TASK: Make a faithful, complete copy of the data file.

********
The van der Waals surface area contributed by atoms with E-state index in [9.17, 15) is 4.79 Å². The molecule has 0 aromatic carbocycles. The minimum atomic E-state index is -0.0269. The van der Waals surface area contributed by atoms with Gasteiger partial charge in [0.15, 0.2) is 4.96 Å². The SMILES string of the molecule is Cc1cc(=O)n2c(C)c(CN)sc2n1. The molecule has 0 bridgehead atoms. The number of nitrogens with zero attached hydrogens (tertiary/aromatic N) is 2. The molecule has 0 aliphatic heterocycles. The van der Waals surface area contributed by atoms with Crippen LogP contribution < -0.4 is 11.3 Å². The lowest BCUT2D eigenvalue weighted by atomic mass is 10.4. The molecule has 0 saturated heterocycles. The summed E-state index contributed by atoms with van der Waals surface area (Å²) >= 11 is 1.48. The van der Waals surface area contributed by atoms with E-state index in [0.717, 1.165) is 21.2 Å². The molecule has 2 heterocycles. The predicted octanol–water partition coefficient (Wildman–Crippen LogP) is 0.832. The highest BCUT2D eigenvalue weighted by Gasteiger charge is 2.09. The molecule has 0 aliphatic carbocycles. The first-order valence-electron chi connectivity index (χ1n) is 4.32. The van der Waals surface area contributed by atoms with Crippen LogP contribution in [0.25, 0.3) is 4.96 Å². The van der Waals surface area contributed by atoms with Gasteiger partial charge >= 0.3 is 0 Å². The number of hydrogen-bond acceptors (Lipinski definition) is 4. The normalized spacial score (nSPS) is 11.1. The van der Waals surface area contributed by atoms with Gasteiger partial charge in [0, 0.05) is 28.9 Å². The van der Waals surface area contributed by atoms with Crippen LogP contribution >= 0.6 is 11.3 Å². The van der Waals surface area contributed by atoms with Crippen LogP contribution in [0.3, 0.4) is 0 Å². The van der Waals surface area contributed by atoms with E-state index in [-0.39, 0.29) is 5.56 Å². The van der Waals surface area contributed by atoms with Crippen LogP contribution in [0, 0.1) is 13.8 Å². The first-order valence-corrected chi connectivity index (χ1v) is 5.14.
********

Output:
The van der Waals surface area contributed by atoms with E-state index in [9.17, 15) is 4.79 Å². The molecule has 0 aromatic carbocycles. The minimum atomic E-state index is -0.0269. The van der Waals surface area contributed by atoms with Gasteiger partial charge in [0.15, 0.2) is 4.96 Å². The SMILES string of the molecule is Cc1cc(=O)n2c(C)c(CN)sc2n1. The molecule has 0 bridgehead atoms. The number of nitrogens with zero attached hydrogens (tertiary/aromatic N) is 2. The molecule has 0 aliphatic heterocycles. The van der Waals surface area contributed by atoms with Crippen LogP contribution < -0.4 is 11.3 Å². The lowest BCUT2D eigenvalue weighted by atomic mass is 10.4. The molecule has 0 saturated heterocycles. The summed E-state index contributed by atoms with van der Waals surface area (Å²) >= 11 is 1.48. The van der Waals surface area contributed by atoms with E-state index in [0.717, 1.165) is 21.2 Å². The molecule has 2 heterocycles. The predicted octanol–water partition coefficient (Wildman–Crippen LogP) is 0.832. The highest BCUT2D eigenvalue weighted by Gasteiger charge is 2.09. The molecule has 0 aliphatic carbocycles. The first-order valence-electron chi connectivity index (χ1n) is 4.32. The van der Waals surface area contributed by atoms with Crippen LogP contribution in [0.25, 0.3) is 4.96 Å². The van der Waals surface area contributed by atoms with Gasteiger partial charge >= 0.3 is 0 Å². The number of hydrogen-bond acceptors (Lipinski definition) is 4. The normalized spacial score (nSPS) is 11.1. The van der Waals surface area contributed by atoms with Gasteiger partial charge in [0, 0.05) is 28.9 Å². The van der Waals surface area contributed by atoms with Crippen LogP contribution >= 0.6 is 11.3 Å². The van der Waals surface area contributed by atoms with Crippen LogP contribution in [0.3, 0.4) is 0 Å². The van der Waals surface area contributed by atoms with E-state index in [-0.39, 0.29) is 5.56 Å². The van der Waals surface area contributed by atoms with Crippen LogP contribution in [0, 0.1) is 13.8 Å². The first-order valence-corrected chi connectivity index (χ1v) is 5.14.